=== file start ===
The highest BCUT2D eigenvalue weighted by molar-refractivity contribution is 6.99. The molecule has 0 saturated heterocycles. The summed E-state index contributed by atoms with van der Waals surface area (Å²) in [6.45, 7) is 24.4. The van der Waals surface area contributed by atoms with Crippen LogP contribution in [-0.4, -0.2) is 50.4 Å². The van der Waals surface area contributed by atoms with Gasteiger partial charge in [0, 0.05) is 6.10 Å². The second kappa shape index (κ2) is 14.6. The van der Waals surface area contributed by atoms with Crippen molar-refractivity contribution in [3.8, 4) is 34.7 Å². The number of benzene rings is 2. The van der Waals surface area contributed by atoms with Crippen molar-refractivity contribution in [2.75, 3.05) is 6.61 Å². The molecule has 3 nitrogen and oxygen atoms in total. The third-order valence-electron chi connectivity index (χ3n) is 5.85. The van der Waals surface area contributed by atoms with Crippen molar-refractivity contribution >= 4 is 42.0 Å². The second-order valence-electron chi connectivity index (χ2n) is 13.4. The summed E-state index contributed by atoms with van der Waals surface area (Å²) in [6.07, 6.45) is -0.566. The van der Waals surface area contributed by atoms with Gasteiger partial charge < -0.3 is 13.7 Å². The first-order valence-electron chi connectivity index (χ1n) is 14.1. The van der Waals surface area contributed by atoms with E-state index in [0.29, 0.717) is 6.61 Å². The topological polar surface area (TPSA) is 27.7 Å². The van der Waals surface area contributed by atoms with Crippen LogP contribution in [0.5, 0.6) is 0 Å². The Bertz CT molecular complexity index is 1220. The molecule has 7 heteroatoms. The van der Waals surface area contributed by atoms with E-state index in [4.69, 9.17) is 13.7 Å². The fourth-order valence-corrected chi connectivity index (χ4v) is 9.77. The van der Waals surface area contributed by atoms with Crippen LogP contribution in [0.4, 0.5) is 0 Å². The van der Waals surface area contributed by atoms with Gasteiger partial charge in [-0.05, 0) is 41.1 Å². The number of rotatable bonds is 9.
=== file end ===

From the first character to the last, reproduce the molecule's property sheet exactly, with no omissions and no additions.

The highest BCUT2D eigenvalue weighted by molar-refractivity contribution is 6.99. The molecule has 0 saturated heterocycles. The summed E-state index contributed by atoms with van der Waals surface area (Å²) in [6.45, 7) is 24.4. The van der Waals surface area contributed by atoms with Crippen LogP contribution in [-0.4, -0.2) is 50.4 Å². The van der Waals surface area contributed by atoms with Gasteiger partial charge in [0, 0.05) is 6.10 Å². The second kappa shape index (κ2) is 14.6. The van der Waals surface area contributed by atoms with Crippen molar-refractivity contribution in [3.8, 4) is 34.7 Å². The number of benzene rings is 2. The van der Waals surface area contributed by atoms with Crippen molar-refractivity contribution in [2.75, 3.05) is 6.61 Å². The molecule has 3 nitrogen and oxygen atoms in total. The third-order valence-electron chi connectivity index (χ3n) is 5.85. The van der Waals surface area contributed by atoms with Crippen molar-refractivity contribution >= 4 is 42.0 Å². The second-order valence-electron chi connectivity index (χ2n) is 13.4. The summed E-state index contributed by atoms with van der Waals surface area (Å²) in [6.07, 6.45) is -0.566. The van der Waals surface area contributed by atoms with Gasteiger partial charge < -0.3 is 13.7 Å². The first-order valence-electron chi connectivity index (χ1n) is 14.1. The van der Waals surface area contributed by atoms with E-state index in [0.29, 0.717) is 6.61 Å². The topological polar surface area (TPSA) is 27.7 Å². The van der Waals surface area contributed by atoms with Crippen LogP contribution in [0.5, 0.6) is 0 Å². The Bertz CT molecular complexity index is 1220. The molecule has 7 heteroatoms. The van der Waals surface area contributed by atoms with E-state index in [4.69, 9.17) is 13.7 Å². The fourth-order valence-corrected chi connectivity index (χ4v) is 9.77. The van der Waals surface area contributed by atoms with Crippen LogP contribution in [0.4, 0.5) is 0 Å². The van der Waals surface area contributed by atoms with Gasteiger partial charge in [-0.05, 0) is 41.1 Å². The number of rotatable bonds is 9.